In today’s Gospel, Jesus heals a woman with uncontrolled bleeding and even commands a little girl, believed to be dead, to wake up. In both cases, faith brings these people back to radiant health. Last night, I was in a parish where they connected this reading with a celebration of Anointing of the Sick during mass.
Anointing of the Sick is a sacrament of healing, not solely of body, but also of mind and spirit. It’s primary effect is the Holy Spirit’s gift of peace & courage to live as God wills us. In some cases this can help us to persevere, and ultimately be healed. In other cases, this is the gift to embrace difficulties and end of life realities.
The Catechism instructs us that we should seek the sacrament as soon as we approach the danger of death because of serious illness or old age. This could be before surgery. Elderly who are weakened by old age, even if they don’t have a serious illness, may be anointed, as may children who are seriously ill. We do not have to wait until we are actively dying, nor should we wait until the point of death to be anointed.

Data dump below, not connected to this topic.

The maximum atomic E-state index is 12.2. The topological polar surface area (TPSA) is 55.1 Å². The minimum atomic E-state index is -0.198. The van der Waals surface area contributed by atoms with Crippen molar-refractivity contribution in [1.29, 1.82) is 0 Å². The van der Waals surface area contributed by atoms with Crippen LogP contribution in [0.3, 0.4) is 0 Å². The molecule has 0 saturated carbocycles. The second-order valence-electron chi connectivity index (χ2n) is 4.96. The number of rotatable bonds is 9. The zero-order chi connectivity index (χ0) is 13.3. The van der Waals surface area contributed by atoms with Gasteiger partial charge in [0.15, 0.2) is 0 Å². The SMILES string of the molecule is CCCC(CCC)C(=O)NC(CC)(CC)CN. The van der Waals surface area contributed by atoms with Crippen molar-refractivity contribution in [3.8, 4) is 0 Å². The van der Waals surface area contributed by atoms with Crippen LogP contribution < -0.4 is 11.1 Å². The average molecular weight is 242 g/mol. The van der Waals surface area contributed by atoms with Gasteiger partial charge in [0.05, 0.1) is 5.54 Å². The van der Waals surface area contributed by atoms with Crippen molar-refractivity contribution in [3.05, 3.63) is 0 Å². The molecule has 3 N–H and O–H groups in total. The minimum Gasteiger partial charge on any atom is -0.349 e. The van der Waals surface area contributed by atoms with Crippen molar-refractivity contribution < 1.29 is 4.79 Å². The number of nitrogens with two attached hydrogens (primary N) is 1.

Head, hands and sometimes other parts of the body may be anointed by a priest or bishop with the Oleum Infirmorum, or Oil of the Sick- andthis is not the only moment the Church employs the use of sacred oil as a sacramental sign. We use other consecrated oils, even before a person is baptized. We use oil during the rite of baptism itself, during confirmation, ordination and even when we dedicate spaces for sacred use, like during the dedication of a Church. Just as our ancient ancestors used oil to honor people set part from the crowd- new priests, prophets and leaders- we use sacred oil in our sacramental rites to show that God has also chosen us as people set apart.
In this context, the Sacrament of Anointing speaks volumes about how Catholic Christians uphold the dignity of life at every stage. We honor those who are young and full of promise with the very same ritual gesture of those who are in danger of departing from their earthly existence. We even consecrate three different kinds of oil to show that while the nascent, growing and dying have different roles, they are all beloved by God.
How we pray as church is what we believe. As we honor life at every stage with ancient signs and symbols, the entirety of our sacramental rituals express a hallmark Christian belief that all life from birth to death is sacred.
Have you ever been anointed? What was it like? Were you scared? How did you feel?
Let me know in the comments below!
P.S. You can learn more about the Sacrament of Anointing on the USCCB website by clicking here.